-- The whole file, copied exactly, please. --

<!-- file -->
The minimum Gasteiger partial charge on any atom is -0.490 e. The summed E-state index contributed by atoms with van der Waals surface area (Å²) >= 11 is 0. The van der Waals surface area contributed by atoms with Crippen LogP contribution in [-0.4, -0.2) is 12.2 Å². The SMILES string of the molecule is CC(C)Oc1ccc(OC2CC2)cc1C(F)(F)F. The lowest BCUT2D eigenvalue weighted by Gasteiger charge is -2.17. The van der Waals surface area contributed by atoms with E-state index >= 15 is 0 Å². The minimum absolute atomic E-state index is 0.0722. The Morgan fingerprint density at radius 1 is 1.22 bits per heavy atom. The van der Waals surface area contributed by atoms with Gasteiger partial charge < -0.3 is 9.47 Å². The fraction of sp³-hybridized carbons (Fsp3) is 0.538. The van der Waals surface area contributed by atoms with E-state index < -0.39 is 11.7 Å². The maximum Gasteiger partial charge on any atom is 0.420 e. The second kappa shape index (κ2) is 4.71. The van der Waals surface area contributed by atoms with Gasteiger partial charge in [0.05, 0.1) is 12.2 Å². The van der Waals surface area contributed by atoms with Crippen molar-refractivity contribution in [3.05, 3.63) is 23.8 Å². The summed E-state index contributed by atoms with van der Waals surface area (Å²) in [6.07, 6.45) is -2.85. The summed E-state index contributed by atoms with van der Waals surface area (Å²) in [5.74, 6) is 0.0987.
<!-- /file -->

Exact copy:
The minimum Gasteiger partial charge on any atom is -0.490 e. The summed E-state index contributed by atoms with van der Waals surface area (Å²) >= 11 is 0. The van der Waals surface area contributed by atoms with Crippen LogP contribution in [-0.4, -0.2) is 12.2 Å². The SMILES string of the molecule is CC(C)Oc1ccc(OC2CC2)cc1C(F)(F)F. The lowest BCUT2D eigenvalue weighted by Gasteiger charge is -2.17. The van der Waals surface area contributed by atoms with E-state index >= 15 is 0 Å². The minimum absolute atomic E-state index is 0.0722. The Morgan fingerprint density at radius 1 is 1.22 bits per heavy atom. The van der Waals surface area contributed by atoms with Gasteiger partial charge < -0.3 is 9.47 Å². The fraction of sp³-hybridized carbons (Fsp3) is 0.538. The van der Waals surface area contributed by atoms with E-state index < -0.39 is 11.7 Å². The maximum Gasteiger partial charge on any atom is 0.420 e. The second kappa shape index (κ2) is 4.71. The van der Waals surface area contributed by atoms with Gasteiger partial charge in [0.05, 0.1) is 12.2 Å². The van der Waals surface area contributed by atoms with Crippen molar-refractivity contribution in [3.05, 3.63) is 23.8 Å². The summed E-state index contributed by atoms with van der Waals surface area (Å²) in [6.07, 6.45) is -2.85. The summed E-state index contributed by atoms with van der Waals surface area (Å²) in [5.74, 6) is 0.0987.